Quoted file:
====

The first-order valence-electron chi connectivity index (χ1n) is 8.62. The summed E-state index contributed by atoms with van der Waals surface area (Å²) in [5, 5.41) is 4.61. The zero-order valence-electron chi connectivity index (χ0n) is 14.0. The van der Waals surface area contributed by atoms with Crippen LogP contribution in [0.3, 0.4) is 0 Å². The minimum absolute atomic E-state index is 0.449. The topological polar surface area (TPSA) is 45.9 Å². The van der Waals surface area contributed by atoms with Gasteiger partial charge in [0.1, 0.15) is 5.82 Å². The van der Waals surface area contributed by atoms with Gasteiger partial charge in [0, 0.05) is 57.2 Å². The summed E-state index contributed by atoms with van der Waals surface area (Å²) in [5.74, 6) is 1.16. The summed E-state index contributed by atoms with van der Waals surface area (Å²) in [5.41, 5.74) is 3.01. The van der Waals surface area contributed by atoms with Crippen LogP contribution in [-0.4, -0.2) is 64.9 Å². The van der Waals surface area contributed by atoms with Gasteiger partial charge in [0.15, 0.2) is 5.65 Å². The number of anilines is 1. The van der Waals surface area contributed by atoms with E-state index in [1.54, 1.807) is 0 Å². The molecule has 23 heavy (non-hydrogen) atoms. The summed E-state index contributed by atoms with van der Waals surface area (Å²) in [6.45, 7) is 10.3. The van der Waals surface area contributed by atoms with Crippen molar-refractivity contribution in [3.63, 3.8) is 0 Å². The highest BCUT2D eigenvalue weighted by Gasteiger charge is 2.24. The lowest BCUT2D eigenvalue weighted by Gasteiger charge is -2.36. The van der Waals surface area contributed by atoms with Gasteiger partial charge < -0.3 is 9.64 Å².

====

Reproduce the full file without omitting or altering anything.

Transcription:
The first-order valence-electron chi connectivity index (χ1n) is 8.62. The summed E-state index contributed by atoms with van der Waals surface area (Å²) in [5, 5.41) is 4.61. The zero-order valence-electron chi connectivity index (χ0n) is 14.0. The van der Waals surface area contributed by atoms with Crippen LogP contribution in [0.3, 0.4) is 0 Å². The minimum absolute atomic E-state index is 0.449. The topological polar surface area (TPSA) is 45.9 Å². The van der Waals surface area contributed by atoms with Gasteiger partial charge in [0.1, 0.15) is 5.82 Å². The van der Waals surface area contributed by atoms with Gasteiger partial charge in [0, 0.05) is 57.2 Å². The summed E-state index contributed by atoms with van der Waals surface area (Å²) in [5.74, 6) is 1.16. The summed E-state index contributed by atoms with van der Waals surface area (Å²) in [5.41, 5.74) is 3.01. The van der Waals surface area contributed by atoms with Crippen LogP contribution in [-0.4, -0.2) is 64.9 Å². The van der Waals surface area contributed by atoms with Gasteiger partial charge in [0.15, 0.2) is 5.65 Å². The number of anilines is 1. The van der Waals surface area contributed by atoms with E-state index in [1.54, 1.807) is 0 Å². The molecule has 23 heavy (non-hydrogen) atoms. The summed E-state index contributed by atoms with van der Waals surface area (Å²) in [6.45, 7) is 10.3. The van der Waals surface area contributed by atoms with Crippen molar-refractivity contribution in [3.63, 3.8) is 0 Å². The highest BCUT2D eigenvalue weighted by Gasteiger charge is 2.24. The lowest BCUT2D eigenvalue weighted by Gasteiger charge is -2.36. The van der Waals surface area contributed by atoms with Gasteiger partial charge < -0.3 is 9.64 Å².